Western’s Ecosystem Health Research Group, including Biology's Charles Trick and Irena Creed, awarded the Inaugural Western Humanitarian Award
Western’s Ecosystem Health Research Group [Charles Trick (Biology, Microbiology & Immunology), Irena Creed (Biology), Jack Bend (Pathology) and Regna Darnell (Anthropology)] have been awarded the Inaugural Western Humanitarian Award for their “ Ecosystem Health - Africa Initiative Program”. This award recognizes the success to improve the well-being of an individual, a community and a nation and optimistically by extension of findings to similar issues in the entire sub-Saharan region of Africa.
To understand the value of Ecosystem Health one needs to stand at the edge of a community in crisis. A traditional response rushes into the community and makes repairs, but in an ecosystem health approach you incorporate input from as many in the community as possible to determine where the environmental insult comes from and then you deal with the environment and community concurrently. At the end, the healthy community is allowed to recover in a healthy environment. This is a unique, “made at Western” approach where scientists, social scientists, engineers and medical doctors come together to work with community members to solve a problem where the community owns the problem and the solution.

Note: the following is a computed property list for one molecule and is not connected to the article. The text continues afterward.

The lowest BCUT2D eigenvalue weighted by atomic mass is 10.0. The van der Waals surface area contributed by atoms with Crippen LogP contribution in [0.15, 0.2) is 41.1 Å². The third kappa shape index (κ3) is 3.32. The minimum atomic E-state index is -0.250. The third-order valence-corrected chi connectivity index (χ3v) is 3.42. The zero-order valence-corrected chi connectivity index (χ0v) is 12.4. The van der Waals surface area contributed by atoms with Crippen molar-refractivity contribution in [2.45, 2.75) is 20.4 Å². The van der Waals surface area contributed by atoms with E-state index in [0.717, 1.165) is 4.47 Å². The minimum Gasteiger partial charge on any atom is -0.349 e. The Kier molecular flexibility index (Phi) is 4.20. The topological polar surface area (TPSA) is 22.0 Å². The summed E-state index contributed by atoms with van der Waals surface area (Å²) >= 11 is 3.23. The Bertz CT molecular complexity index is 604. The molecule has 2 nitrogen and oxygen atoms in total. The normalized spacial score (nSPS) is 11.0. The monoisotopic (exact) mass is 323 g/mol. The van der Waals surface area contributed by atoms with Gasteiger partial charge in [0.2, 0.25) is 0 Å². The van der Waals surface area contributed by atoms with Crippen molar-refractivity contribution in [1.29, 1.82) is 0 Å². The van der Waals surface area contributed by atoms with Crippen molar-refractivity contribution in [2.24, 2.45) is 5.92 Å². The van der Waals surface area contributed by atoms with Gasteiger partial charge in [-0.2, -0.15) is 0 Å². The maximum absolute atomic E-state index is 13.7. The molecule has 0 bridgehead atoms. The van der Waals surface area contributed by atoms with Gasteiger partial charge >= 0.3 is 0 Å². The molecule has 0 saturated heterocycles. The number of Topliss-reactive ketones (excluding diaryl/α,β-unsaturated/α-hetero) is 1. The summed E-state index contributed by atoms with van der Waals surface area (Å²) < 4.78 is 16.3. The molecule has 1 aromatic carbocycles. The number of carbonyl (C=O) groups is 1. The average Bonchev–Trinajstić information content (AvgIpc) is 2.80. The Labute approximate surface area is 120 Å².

The “ Ecosystem Health – Africa Initiative”reflects a concerted effort by faculty, staff and students from a number of faculties over the past five years. Their initial focus for the “ Ecosystem Health – Africa Initiative”is Lake Naivasha, which was identified by Maude Barlow in her book “Blue Covenant: The Global Water Crisis and the Fight for the Right to Water” (2007) as the window into which one may look to see future calamities that will occur because of our changing climate. One of the most vulnerable communities, it is globally adored and embedded in the hearts of westerners as a cultural hotbed where movies such as “Born Free”, “Living Free” and “Out of Africa” brought the tender nature of the land and community into our homes. Globally appreciated this region has grown at unimaginable rates – from 19,000 people in 1990 to more than 400,000 today. It has become the developmental “hub” of Kenya – the source of economic wealth for the country in the form of ecotourism, geothermal energy production, and floriculture. Yet the land is no longer as fertile, the fisheries are almost lost, and Lake Naivasha has become the source of all water needs and the sink of all residential and industrial wastes. The inhabitants of Naivasha rely on the lake as a direct source of drinking water and food, and it serves as a foundation of their economy and social structure, but the lake and the land around it are under siege from unsustainable use of resources, pollution and the threat of climate change. This economy-environment conflict is exacerbated by societal conflict as members of many of the 47 different tribes who live in Kenya travel to Lake Naivasha seeking employment opportunities. With this “hub of opportunities” comes unwanted relationships and behaviors, social diseases, an increased incidence of HIV/AIDS, as well as respiratory and intestinal diseases.